Dir: Marc Webb, 2012
Peter Parker will never forget the night his parents mysteriously vanished without a trace. Seventeen years old and looking for answers, Peter’s investigation will lead him to encounters with his parents’ friend Dr Curt Connors, high school crush Gwen Stacy, the New York City police and most importantly, a radioactive spider.
A reboot for a franchise whose last instalment was only five years ago seems like a strange idea. I mean, it took audiences eight years after the catastrophe that was Batman & Robin before they were ready for another. Even then Nolan’s vision was radically different. Sure, most people will cynically fail to oversee Sony Pictures’ clause that stipulates if there isn’t a new Spidey feature every few years the rights revert back to Marvel. Realistically, comic book tales can always be told in a different light.
The promotional material for Webb’s new spin expressed an “untold story” revolving around Peter’s parents and the strong effect their characters had on the newly-rebooted franchise. Despite being heralded as a multi-film arc, there still wasn’t enough of an impression left by Richard and Mary Parker on the webslinger and his world. Rhys Ifans, who is both touching and menacing as Dr Curt Connors aka The Lizard, seems to manifest the spectrum of this untold story but is all too busy destroying cars or formulating moustache-twirling schemes to warrant any further depth. Frankly, I fear for any potential sequels as it will be hard to overshadow the villains Raimi utilised in his trilogy.
To be fair, Webb does stylise Spider-man in his own way. The film is more glamorous and reminiscent of science fiction rather than comic book. The campy overtones that Raimi riddled his trilogy with are long gone, replaced with genuine humour and technological prowess. Ironically, the comic book Spider-man’s wit was amiss in the previous films, Garfield certainly demonstrating the egotism and enjoyment that most people would gain from superpowers, “Why does everyone think I’m a cop?!” Sadly, the shift in social paradigm over the last ten years has demonstrated that geeks now rule the world, David Fincher’s game-changer (and Garfield’s breakthrough) The Social Network proving this. As Dylan wrote, the times they are a-changing, and The Amazing Spider-man pays the price for this, as Peter Parker’s low place on the high school food chain isn’t all that present.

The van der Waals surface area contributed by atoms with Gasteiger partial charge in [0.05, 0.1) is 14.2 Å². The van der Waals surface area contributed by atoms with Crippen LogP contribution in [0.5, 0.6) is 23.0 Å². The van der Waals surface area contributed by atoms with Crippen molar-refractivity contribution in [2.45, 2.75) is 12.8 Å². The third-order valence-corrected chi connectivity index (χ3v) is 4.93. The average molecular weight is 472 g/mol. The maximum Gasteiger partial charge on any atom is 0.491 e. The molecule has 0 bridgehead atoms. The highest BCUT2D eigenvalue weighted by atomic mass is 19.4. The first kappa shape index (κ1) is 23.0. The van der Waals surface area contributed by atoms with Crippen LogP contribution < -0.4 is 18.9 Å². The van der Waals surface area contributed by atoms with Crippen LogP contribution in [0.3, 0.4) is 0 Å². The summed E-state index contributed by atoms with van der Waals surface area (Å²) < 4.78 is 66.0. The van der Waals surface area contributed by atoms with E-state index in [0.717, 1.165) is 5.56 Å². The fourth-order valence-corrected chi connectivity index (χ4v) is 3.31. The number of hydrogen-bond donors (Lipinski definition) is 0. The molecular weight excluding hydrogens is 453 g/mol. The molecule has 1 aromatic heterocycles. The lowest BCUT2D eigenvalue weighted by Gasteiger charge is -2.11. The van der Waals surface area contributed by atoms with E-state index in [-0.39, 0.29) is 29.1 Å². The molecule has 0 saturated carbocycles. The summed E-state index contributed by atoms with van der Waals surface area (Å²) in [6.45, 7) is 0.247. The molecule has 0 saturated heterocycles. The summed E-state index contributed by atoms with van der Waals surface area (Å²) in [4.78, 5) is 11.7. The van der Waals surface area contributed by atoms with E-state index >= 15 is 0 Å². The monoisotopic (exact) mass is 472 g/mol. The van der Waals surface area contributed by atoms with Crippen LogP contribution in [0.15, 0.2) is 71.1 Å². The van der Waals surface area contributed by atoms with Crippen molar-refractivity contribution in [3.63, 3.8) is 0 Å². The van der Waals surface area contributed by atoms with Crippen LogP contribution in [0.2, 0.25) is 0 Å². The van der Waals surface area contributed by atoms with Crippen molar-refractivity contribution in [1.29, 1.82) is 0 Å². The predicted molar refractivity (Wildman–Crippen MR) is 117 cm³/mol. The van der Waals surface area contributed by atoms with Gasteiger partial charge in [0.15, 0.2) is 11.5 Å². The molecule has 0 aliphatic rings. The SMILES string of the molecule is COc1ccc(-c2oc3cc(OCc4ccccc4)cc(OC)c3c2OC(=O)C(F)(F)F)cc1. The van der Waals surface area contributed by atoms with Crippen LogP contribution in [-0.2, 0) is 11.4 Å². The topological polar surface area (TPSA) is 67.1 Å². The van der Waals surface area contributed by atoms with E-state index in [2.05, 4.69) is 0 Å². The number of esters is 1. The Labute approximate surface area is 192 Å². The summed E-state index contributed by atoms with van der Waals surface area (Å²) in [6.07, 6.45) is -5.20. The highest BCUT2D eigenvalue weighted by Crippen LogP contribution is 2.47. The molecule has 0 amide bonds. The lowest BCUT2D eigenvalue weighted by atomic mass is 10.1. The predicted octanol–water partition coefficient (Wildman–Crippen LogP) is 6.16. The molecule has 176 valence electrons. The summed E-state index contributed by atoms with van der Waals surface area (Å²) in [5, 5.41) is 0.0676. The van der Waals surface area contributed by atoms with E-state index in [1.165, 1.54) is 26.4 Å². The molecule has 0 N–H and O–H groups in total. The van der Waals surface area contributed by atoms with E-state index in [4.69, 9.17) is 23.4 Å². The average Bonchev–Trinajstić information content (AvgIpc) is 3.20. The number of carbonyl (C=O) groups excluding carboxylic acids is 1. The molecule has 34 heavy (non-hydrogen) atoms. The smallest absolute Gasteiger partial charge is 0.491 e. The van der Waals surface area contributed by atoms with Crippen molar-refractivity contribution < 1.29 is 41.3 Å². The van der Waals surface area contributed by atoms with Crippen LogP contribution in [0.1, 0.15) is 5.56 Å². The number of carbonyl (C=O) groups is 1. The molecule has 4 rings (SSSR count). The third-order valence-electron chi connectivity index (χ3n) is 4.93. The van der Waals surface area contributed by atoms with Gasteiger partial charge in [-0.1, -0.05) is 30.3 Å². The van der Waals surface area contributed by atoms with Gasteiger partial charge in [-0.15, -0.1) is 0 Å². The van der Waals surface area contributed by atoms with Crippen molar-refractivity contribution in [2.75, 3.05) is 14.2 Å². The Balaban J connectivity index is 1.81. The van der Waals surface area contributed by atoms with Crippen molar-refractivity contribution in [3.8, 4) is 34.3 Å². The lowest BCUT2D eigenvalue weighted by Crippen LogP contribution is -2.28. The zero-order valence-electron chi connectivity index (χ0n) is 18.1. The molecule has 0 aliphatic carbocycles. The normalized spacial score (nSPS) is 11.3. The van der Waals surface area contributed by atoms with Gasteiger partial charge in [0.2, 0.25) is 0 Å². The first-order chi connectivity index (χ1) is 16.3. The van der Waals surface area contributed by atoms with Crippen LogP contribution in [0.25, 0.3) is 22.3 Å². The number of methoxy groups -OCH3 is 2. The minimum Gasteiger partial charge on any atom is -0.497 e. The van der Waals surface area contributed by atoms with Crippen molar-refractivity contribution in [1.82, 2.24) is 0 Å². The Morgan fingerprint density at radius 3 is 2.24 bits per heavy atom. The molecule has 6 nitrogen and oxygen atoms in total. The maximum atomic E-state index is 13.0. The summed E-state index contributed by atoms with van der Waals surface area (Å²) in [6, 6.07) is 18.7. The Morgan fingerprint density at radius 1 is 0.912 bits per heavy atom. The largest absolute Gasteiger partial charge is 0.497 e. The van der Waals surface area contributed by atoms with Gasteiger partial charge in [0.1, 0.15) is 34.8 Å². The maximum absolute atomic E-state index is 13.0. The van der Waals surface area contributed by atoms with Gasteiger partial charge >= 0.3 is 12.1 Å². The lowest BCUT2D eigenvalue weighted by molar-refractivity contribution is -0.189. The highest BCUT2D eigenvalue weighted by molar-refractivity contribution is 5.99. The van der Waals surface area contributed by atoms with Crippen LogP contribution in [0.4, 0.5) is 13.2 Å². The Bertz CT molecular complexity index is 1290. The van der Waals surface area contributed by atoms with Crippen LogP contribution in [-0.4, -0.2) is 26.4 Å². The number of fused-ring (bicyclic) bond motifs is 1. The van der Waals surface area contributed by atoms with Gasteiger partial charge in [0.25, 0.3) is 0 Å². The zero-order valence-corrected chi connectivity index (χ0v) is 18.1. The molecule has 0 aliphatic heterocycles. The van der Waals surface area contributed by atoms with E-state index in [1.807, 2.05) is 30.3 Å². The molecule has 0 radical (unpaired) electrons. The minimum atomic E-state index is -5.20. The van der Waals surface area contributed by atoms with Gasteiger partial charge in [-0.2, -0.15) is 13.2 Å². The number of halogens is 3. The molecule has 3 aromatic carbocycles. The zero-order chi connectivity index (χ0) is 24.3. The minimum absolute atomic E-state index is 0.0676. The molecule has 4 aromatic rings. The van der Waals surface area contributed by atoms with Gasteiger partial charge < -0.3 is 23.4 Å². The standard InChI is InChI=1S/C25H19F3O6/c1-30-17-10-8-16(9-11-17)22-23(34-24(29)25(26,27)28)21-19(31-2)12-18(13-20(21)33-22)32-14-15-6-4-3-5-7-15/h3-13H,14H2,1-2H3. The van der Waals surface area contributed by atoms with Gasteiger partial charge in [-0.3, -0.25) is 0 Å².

The rule of reboots; different isn’t exactly worse, meaning that Webb’s portrait of Spider-man isn’t altogether inferior, simply lacking. An often-made mistake around origin stories is that they focus too much on the story, whereas character should take prevalence – Batman Begins, Iron Man and Unbreakable being the few exceptions. Important plot points that shape Spider-man such as the spider bite and Uncle Ben’s death are brushed past too quickly. The action scenes are top quality (bar an anti-climactic final battle), the visual effects are gorgeous and the slapstick is more than welcome but Webb can’t seem to nail the dramatics, even hiding some of the emotionally powerful scenes by tossing in a cheap joke at the finish.
Don’t get me wrong, The Amazing Spider-man is an enjoyable watch which I would whole-heartedly recommend but the only artistic reason for a reboot so soon after the originals is to have something vastly different to say. Unfortunately, Webb just doesn’t have that creative vision which is peculiar for someone who brought us 500 Days of Summer, one of the most imaginative romantic comedies of recent years. The little things are knocked out of the park – the casting, the special effects, the score… nevertheless the film simply has more wrong moves than right ones and doesn’t justify another swing at the franchise.
Stylistically different but a disappointingly similar subject matter, The Amazing Spider-man is entertaining but will fall short of both the amusement of The Avengers and the expectant theatrics of The Dark Knight Rises. Teenagers will swoon at the romance and children will gape at the action but it’s doubtful that anyone from an adult audience will leave actually “amazed”.
★ ★ ★ ☆ ☆